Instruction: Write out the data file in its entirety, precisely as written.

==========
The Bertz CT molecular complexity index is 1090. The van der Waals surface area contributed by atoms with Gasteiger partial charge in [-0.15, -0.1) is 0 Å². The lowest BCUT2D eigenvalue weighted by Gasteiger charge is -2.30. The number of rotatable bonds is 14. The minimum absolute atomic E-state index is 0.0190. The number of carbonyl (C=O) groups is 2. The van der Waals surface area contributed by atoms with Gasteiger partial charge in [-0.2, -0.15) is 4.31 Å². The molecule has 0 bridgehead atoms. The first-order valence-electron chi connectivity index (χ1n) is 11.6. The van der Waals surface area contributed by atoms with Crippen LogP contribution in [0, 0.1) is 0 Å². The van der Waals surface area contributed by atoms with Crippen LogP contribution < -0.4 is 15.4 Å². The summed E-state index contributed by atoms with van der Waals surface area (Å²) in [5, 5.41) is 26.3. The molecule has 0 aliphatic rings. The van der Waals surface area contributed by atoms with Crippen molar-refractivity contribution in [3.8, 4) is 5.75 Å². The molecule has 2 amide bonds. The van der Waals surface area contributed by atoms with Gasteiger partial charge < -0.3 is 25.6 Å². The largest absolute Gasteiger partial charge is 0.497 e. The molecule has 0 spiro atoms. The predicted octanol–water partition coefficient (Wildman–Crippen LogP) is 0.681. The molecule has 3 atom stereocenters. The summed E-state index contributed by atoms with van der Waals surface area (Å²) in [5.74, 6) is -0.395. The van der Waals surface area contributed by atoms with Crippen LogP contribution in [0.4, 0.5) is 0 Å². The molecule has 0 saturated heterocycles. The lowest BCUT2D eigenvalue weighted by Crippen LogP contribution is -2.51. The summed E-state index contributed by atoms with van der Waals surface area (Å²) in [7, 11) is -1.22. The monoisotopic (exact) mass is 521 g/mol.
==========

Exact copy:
The Bertz CT molecular complexity index is 1090. The van der Waals surface area contributed by atoms with Gasteiger partial charge in [-0.15, -0.1) is 0 Å². The lowest BCUT2D eigenvalue weighted by Gasteiger charge is -2.30. The number of rotatable bonds is 14. The minimum absolute atomic E-state index is 0.0190. The number of carbonyl (C=O) groups is 2. The van der Waals surface area contributed by atoms with Gasteiger partial charge in [-0.2, -0.15) is 4.31 Å². The molecule has 0 bridgehead atoms. The first-order valence-electron chi connectivity index (χ1n) is 11.6. The van der Waals surface area contributed by atoms with Crippen LogP contribution in [0, 0.1) is 0 Å². The van der Waals surface area contributed by atoms with Crippen LogP contribution < -0.4 is 15.4 Å². The summed E-state index contributed by atoms with van der Waals surface area (Å²) in [5, 5.41) is 26.3. The molecule has 0 aliphatic rings. The van der Waals surface area contributed by atoms with Crippen molar-refractivity contribution in [3.8, 4) is 5.75 Å². The molecule has 2 amide bonds. The van der Waals surface area contributed by atoms with Gasteiger partial charge < -0.3 is 25.6 Å². The largest absolute Gasteiger partial charge is 0.497 e. The molecule has 0 spiro atoms. The predicted octanol–water partition coefficient (Wildman–Crippen LogP) is 0.681. The molecule has 3 atom stereocenters. The summed E-state index contributed by atoms with van der Waals surface area (Å²) in [5.74, 6) is -0.395. The van der Waals surface area contributed by atoms with Crippen LogP contribution in [0.4, 0.5) is 0 Å². The molecule has 0 saturated heterocycles. The lowest BCUT2D eigenvalue weighted by Crippen LogP contribution is -2.51. The summed E-state index contributed by atoms with van der Waals surface area (Å²) in [7, 11) is -1.22. The monoisotopic (exact) mass is 521 g/mol.